If one more idiot say’s rent controlled tenants have some kind of special magic they bring to the city, that any other people who will later live in the space, will simply will not have. I’m gonna puke. It’s like some weird kind of reverse segregation. WE ARE BETTER THAN YOU, and there by the rules that apply to you, DO NOT APPLY to us.

        • Mr. Asad

          The issue is not blaming buyers for having myriad reasons for getting their tenents out of their buildings. The real issue is that rents are severely disproportionate to incomes. There used to always be someplace to go. Now there is not any where that is affordable. A secondary issue (and I have been reading ALL of your comments) is the self righteous and judgmental attitude toward these citizens and longtime renters and lack of compassion for there differing circumstances. You are a prime example of this self righteous and judgmental attitude and absence of compassion. I sort of am hoping the universe bites you in the ass!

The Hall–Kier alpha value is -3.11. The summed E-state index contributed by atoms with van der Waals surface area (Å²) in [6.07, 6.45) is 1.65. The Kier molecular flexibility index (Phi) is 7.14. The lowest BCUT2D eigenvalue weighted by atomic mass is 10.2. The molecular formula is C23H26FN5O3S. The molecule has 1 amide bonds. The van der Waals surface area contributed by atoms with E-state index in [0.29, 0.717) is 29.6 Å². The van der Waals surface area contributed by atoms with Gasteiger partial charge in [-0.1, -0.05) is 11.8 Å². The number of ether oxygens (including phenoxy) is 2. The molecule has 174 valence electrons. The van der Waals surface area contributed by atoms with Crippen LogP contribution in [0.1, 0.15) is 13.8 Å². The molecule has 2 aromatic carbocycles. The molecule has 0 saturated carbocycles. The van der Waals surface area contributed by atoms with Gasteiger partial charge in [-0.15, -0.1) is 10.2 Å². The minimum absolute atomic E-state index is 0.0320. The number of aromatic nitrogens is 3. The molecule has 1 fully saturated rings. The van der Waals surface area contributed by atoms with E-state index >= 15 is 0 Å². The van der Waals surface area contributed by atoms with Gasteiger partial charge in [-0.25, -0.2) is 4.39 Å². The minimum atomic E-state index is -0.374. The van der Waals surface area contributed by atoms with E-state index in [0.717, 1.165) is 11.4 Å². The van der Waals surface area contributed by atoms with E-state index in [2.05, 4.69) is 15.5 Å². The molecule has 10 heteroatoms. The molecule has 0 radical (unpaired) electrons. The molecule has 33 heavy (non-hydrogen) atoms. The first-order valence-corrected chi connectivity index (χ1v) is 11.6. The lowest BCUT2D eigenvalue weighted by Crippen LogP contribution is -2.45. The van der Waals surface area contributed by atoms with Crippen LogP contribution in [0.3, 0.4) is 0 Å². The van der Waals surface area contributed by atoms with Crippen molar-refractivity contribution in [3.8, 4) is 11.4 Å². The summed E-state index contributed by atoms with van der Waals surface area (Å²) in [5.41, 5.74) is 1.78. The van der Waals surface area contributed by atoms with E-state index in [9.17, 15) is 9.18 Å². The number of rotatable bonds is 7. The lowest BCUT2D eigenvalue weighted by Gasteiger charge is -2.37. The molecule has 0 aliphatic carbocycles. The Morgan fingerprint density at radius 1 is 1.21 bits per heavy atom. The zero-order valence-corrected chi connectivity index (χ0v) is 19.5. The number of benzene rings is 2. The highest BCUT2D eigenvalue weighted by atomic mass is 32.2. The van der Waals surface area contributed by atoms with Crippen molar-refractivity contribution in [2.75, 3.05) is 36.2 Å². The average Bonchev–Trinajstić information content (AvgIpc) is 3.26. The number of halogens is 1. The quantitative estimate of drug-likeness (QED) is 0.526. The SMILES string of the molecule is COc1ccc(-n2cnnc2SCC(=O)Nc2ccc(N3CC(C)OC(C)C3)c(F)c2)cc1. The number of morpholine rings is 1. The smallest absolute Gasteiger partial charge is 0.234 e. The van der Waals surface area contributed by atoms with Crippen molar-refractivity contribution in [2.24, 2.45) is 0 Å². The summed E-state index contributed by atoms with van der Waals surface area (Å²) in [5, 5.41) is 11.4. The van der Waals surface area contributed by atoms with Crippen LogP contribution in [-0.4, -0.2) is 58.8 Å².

• Mr. Asad

            Also I would like to add I am a renter in a rent controlled building that is currently for sale. The previous landlord has allowed his tenants to really create a home for themselves. The building has what I have funny enough thought of as a magical community feeling. Everyone looks outs for each other and many of the colorful tenants are seniors and elderly who have lived here for decades. None of them to my knowledge are LGBT. However many are single and alone and on fixed incomes. If they were made to leave, there would absolutely be NO where to go.
            Now there is nothing wrong for offering up advice as to planning for the future as you have done. Your decisions were clearly wise, and do count your blessings. What is seriously troubling is the accompanying smug judgmental attitude and lack of compassion for others.